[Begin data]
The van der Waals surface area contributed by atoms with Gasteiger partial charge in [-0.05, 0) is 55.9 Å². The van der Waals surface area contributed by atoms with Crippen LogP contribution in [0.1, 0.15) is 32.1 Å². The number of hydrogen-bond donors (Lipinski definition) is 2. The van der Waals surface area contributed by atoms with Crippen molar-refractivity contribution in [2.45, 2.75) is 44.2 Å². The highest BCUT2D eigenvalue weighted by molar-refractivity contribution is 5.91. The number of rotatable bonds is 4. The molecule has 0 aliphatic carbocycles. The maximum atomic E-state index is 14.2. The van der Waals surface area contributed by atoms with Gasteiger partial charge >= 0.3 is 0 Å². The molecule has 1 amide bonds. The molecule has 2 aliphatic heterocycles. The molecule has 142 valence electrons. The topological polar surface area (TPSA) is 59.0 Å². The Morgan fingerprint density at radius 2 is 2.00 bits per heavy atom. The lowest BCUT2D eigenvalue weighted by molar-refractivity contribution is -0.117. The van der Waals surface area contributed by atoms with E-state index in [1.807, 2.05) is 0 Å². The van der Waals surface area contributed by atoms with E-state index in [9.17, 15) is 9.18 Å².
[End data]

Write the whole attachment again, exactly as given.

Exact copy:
The van der Waals surface area contributed by atoms with Gasteiger partial charge in [-0.05, 0) is 55.9 Å². The van der Waals surface area contributed by atoms with Crippen LogP contribution in [0.1, 0.15) is 32.1 Å². The number of hydrogen-bond donors (Lipinski definition) is 2. The van der Waals surface area contributed by atoms with Crippen molar-refractivity contribution in [2.45, 2.75) is 44.2 Å². The highest BCUT2D eigenvalue weighted by molar-refractivity contribution is 5.91. The number of rotatable bonds is 4. The molecule has 0 aliphatic carbocycles. The maximum atomic E-state index is 14.2. The van der Waals surface area contributed by atoms with Gasteiger partial charge >= 0.3 is 0 Å². The molecule has 1 amide bonds. The molecule has 2 aliphatic heterocycles. The molecule has 142 valence electrons. The topological polar surface area (TPSA) is 59.0 Å². The Morgan fingerprint density at radius 2 is 2.00 bits per heavy atom. The lowest BCUT2D eigenvalue weighted by molar-refractivity contribution is -0.117. The van der Waals surface area contributed by atoms with E-state index in [1.807, 2.05) is 0 Å². The van der Waals surface area contributed by atoms with E-state index in [9.17, 15) is 9.18 Å².